This study provides a national analysis of how the 2014 Affordable Care Act (ACA) Medicaid expansions have affected aggregate prescription drug utilization. Given the prominent role of prescription medications in the management of chronic conditions, as well as the high prevalence of unmet health care needs in the population newly eligible for Medicaid, the use of prescription drugs represents an important measure of the ACA's policy impact. Prescription drug utilization also provides insights into whether insurance expansions have increased access to physicians, since obtaining these medications requires interaction with a health care provider. We use 2013–15 data from a large, nationally representative, all-payer pharmacy transactions database to examine effects on overall prescription medication utilization as well as effects within specific drug classes. Using a differences-in-differences (DD) regression framework, we find that within the first 15 months of expansion, Medicaid-paid prescription utilization increased by 19 percent in expansion states relative to states that did not expand; this works out to approximately seven additional prescriptions per year per newly enrolled beneficiary. The greatest increases in Medicaid prescriptions occurred among diabetes medications, which increased by 24 percent. Other classes of medication that experienced relatively large increases include contraceptives (22 percent) and cardiovascular drugs (21 percent), while several classes more consistent with acute conditions such as allergies and infections experienced significantly smaller increases. As a placebo test, we examine Medicare-paid prescriptions and find no evidence of a post-ACA effect. Both expansion and non-expansion states followed statistically similar trends in Medicaid prescription utilization in the pre-policy era, offering support for our DD approach. We did not observe reductions in uninsured or privately insured prescriptions, suggesting that increased utilization under Medicaid did not substitute for other forms of payment. Within expansion states, increases in prescription drug utilization were larger in geographical areas with higher uninsured rates prior to the ACA. Finally, we find some suggestive evidence that increases in prescription drug utilization were greater in areas with larger Hispanic and black populations.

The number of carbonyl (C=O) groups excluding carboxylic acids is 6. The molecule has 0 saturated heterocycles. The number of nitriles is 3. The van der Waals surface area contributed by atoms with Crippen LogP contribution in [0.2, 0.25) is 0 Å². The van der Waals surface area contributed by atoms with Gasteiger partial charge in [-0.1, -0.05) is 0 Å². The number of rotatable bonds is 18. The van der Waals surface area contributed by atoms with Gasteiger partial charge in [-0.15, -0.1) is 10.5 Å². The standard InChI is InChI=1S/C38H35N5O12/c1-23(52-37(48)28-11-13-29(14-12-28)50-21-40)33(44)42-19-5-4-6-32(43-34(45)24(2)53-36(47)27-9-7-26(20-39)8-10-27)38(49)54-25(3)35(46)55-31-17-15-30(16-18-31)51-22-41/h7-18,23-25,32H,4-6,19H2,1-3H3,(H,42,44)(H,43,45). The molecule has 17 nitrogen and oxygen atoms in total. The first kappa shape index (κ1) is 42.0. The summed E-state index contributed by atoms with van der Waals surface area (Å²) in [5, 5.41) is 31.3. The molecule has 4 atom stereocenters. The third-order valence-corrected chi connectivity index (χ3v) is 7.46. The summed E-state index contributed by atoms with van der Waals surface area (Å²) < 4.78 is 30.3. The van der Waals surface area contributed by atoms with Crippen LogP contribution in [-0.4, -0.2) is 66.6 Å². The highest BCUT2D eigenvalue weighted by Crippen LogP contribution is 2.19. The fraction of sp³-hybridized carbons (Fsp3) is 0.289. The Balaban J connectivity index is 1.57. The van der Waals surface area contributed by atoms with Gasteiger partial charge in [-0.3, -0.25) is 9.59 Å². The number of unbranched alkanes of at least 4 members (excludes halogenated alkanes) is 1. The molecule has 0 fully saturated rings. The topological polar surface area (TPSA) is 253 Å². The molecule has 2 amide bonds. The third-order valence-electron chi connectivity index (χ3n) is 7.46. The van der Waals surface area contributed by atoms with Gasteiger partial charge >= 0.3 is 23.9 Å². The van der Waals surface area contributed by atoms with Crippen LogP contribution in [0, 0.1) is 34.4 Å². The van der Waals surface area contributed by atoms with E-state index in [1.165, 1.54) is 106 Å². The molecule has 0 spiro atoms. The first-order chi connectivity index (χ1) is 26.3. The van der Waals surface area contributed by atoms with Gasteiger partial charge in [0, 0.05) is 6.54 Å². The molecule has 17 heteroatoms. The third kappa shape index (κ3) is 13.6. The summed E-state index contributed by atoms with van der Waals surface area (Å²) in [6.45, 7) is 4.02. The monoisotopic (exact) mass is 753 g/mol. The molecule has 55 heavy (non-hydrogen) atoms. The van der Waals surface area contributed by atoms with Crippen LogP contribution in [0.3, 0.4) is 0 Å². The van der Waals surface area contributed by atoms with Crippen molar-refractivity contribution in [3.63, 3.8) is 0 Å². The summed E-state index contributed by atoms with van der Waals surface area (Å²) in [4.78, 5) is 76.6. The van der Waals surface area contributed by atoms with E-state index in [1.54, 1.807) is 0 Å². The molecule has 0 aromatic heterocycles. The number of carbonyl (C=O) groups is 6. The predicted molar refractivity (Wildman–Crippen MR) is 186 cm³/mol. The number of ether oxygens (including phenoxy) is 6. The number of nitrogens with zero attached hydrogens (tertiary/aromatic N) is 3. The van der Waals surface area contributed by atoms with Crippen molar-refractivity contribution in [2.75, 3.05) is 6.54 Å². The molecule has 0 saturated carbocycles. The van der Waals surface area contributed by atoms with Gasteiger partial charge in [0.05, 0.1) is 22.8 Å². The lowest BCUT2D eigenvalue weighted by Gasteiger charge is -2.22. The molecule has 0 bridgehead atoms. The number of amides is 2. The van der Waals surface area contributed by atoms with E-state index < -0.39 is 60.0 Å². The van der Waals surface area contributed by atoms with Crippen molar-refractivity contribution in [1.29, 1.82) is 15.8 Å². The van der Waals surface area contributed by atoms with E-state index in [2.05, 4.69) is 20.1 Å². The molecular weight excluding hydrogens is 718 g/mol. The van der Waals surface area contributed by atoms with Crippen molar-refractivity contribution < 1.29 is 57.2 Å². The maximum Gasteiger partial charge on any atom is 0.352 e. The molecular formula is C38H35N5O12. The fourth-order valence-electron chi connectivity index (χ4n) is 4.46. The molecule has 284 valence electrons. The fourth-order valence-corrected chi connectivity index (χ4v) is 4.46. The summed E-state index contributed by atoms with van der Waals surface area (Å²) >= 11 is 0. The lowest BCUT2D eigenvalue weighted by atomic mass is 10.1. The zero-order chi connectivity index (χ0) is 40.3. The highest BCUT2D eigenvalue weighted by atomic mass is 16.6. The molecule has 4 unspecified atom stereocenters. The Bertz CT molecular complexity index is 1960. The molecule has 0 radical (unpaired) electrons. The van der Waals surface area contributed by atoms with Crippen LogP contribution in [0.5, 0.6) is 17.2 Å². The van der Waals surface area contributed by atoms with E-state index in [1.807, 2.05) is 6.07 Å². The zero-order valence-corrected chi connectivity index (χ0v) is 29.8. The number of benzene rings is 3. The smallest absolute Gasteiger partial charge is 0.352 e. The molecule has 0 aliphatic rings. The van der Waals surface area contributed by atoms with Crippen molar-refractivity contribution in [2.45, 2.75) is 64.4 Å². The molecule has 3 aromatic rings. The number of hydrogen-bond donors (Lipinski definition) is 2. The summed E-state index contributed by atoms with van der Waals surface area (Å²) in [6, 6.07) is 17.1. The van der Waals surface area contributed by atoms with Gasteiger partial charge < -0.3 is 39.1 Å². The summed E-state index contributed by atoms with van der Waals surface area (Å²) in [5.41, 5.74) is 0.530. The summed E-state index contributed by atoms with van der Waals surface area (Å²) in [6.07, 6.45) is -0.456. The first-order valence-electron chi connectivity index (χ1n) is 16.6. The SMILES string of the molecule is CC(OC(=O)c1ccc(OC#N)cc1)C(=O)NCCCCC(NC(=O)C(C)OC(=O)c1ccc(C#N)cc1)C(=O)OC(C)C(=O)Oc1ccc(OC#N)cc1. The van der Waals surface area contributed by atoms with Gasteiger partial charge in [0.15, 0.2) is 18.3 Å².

Price-Linked Subsidies and Health Insurance Markups
Sonia P. Jaffe, Mark Shepard